Part II: Getting ready for the old folks

Published 7:00 am Wednesday, October 14, 2015

This is the second article about the Nov. 15 Friends of the Crosby Memorial Library program called, “Getting ready for the old folks,” which focuses on what we all need to know as we get older.  Today we will look at the need for powers of attorney.  Now I’m not an attorney so what I say here is my individual understanding and may not be totally correct.  That’s why you need to attend the program.

So, why might we need such a legal instrument?

None of us knows what the future will bring.  We might be unable to tend to our affairs because of accident, severe illness or stroke.

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Who will pay our bills, do our banking and make sure we are taken care of?  No one can “step into our shoes” unless we have authorized it while in a normal mental state.  However, if you have taken the proper steps, an adult you trust can make sure your affairs are tended to.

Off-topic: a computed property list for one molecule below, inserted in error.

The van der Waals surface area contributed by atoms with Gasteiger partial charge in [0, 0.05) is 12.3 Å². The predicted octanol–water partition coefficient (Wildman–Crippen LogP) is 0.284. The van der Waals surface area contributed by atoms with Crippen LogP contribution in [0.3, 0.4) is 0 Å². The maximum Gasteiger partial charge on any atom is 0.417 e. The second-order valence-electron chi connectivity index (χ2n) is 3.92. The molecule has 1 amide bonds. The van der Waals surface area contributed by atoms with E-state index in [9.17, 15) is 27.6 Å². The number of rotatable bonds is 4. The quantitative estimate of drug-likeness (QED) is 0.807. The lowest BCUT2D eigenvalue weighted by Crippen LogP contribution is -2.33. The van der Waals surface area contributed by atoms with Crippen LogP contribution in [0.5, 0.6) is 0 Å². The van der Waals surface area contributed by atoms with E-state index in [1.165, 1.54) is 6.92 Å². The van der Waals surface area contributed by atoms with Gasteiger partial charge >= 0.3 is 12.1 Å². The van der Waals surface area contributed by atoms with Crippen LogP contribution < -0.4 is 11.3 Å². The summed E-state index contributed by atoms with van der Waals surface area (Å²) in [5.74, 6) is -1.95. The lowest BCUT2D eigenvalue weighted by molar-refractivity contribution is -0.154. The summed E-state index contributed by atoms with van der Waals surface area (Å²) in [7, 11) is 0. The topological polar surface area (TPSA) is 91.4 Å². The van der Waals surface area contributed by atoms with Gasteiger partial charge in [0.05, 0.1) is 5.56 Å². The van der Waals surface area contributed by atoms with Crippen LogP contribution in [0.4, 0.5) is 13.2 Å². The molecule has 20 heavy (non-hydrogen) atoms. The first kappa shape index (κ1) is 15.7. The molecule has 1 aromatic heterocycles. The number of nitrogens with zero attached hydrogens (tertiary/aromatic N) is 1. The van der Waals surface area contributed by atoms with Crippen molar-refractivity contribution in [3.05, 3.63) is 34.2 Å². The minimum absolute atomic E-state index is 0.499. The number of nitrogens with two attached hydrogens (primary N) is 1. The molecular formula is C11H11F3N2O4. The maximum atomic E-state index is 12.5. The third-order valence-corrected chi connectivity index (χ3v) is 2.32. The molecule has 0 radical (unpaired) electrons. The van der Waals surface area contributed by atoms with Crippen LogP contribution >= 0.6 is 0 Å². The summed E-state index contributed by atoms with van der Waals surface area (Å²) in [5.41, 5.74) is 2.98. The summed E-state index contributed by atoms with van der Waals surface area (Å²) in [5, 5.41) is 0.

This can include any necessary medical care and treatment although medical directives are often separate documents from powers.

An important fact to know is that these powers end the instant you expire. So, what happens then?

Well, a new document or power must be in place to take over and that document is called, a last will and testament.

Do you have one?

Well, actually you do. If you pass on without a will written by you, the state will substitute one of its own and it may not be what you want.

We will discuss the subject of wills in a future article in this series, so look for it soon.

The Friends of the Library program will be on Nov. 15  from 2-5 p.m at the Crosby Memorial Library. It is free to all who attend and refreshments will be served.

By Randy Holland.